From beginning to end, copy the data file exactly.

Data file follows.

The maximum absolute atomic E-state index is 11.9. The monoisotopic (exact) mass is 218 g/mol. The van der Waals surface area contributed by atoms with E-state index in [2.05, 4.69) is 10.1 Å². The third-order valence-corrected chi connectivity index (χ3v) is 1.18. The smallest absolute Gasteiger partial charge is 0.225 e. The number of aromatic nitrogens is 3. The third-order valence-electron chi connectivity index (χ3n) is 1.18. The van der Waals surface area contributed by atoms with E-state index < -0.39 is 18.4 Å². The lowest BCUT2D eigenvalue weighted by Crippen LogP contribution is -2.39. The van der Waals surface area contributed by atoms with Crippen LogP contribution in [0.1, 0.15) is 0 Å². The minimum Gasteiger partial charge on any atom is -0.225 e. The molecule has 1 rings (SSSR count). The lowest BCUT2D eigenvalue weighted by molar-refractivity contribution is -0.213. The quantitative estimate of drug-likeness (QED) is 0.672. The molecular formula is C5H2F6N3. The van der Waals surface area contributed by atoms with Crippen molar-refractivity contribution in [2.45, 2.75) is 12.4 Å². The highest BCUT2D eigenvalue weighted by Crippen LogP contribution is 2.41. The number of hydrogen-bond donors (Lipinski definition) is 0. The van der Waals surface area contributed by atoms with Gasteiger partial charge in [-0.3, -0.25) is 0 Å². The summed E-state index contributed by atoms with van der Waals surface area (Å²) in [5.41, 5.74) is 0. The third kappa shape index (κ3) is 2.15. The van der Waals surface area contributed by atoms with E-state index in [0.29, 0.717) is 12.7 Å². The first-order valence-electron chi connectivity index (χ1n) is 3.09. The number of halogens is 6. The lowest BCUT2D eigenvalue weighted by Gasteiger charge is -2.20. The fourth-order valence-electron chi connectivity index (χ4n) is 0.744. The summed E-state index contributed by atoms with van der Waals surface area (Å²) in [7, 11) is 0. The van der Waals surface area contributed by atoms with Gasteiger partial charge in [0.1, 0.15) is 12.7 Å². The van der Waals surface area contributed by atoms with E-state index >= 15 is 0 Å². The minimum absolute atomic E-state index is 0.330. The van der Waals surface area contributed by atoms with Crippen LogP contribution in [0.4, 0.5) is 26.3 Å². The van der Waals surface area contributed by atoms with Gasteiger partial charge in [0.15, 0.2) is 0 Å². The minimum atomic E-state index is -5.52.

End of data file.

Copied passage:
The maximum absolute atomic E-state index is 11.9. The monoisotopic (exact) mass is 218 g/mol. The van der Waals surface area contributed by atoms with E-state index in [2.05, 4.69) is 10.1 Å². The third-order valence-corrected chi connectivity index (χ3v) is 1.18. The smallest absolute Gasteiger partial charge is 0.225 e. The number of aromatic nitrogens is 3. The third-order valence-electron chi connectivity index (χ3n) is 1.18. The van der Waals surface area contributed by atoms with E-state index < -0.39 is 18.4 Å². The lowest BCUT2D eigenvalue weighted by Crippen LogP contribution is -2.39. The van der Waals surface area contributed by atoms with Crippen LogP contribution in [0.1, 0.15) is 0 Å². The minimum Gasteiger partial charge on any atom is -0.225 e. The molecule has 1 rings (SSSR count). The lowest BCUT2D eigenvalue weighted by molar-refractivity contribution is -0.213. The quantitative estimate of drug-likeness (QED) is 0.672. The molecular formula is C5H2F6N3. The van der Waals surface area contributed by atoms with Crippen molar-refractivity contribution in [2.45, 2.75) is 12.4 Å². The highest BCUT2D eigenvalue weighted by Crippen LogP contribution is 2.41. The number of hydrogen-bond donors (Lipinski definition) is 0. The van der Waals surface area contributed by atoms with Gasteiger partial charge in [-0.3, -0.25) is 0 Å². The summed E-state index contributed by atoms with van der Waals surface area (Å²) in [5.41, 5.74) is 0. The third kappa shape index (κ3) is 2.15. The van der Waals surface area contributed by atoms with E-state index in [0.29, 0.717) is 12.7 Å². The first-order valence-electron chi connectivity index (χ1n) is 3.09. The number of halogens is 6. The lowest BCUT2D eigenvalue weighted by Gasteiger charge is -2.20. The fourth-order valence-electron chi connectivity index (χ4n) is 0.744. The summed E-state index contributed by atoms with van der Waals surface area (Å²) in [7, 11) is 0. The van der Waals surface area contributed by atoms with Gasteiger partial charge in [0.1, 0.15) is 12.7 Å². The van der Waals surface area contributed by atoms with E-state index >= 15 is 0 Å². The minimum absolute atomic E-state index is 0.330. The van der Waals surface area contributed by atoms with Crippen LogP contribution in [0.4, 0.5) is 26.3 Å². The van der Waals surface area contributed by atoms with Gasteiger partial charge in [0.15, 0.2) is 0 Å². The minimum atomic E-state index is -5.52.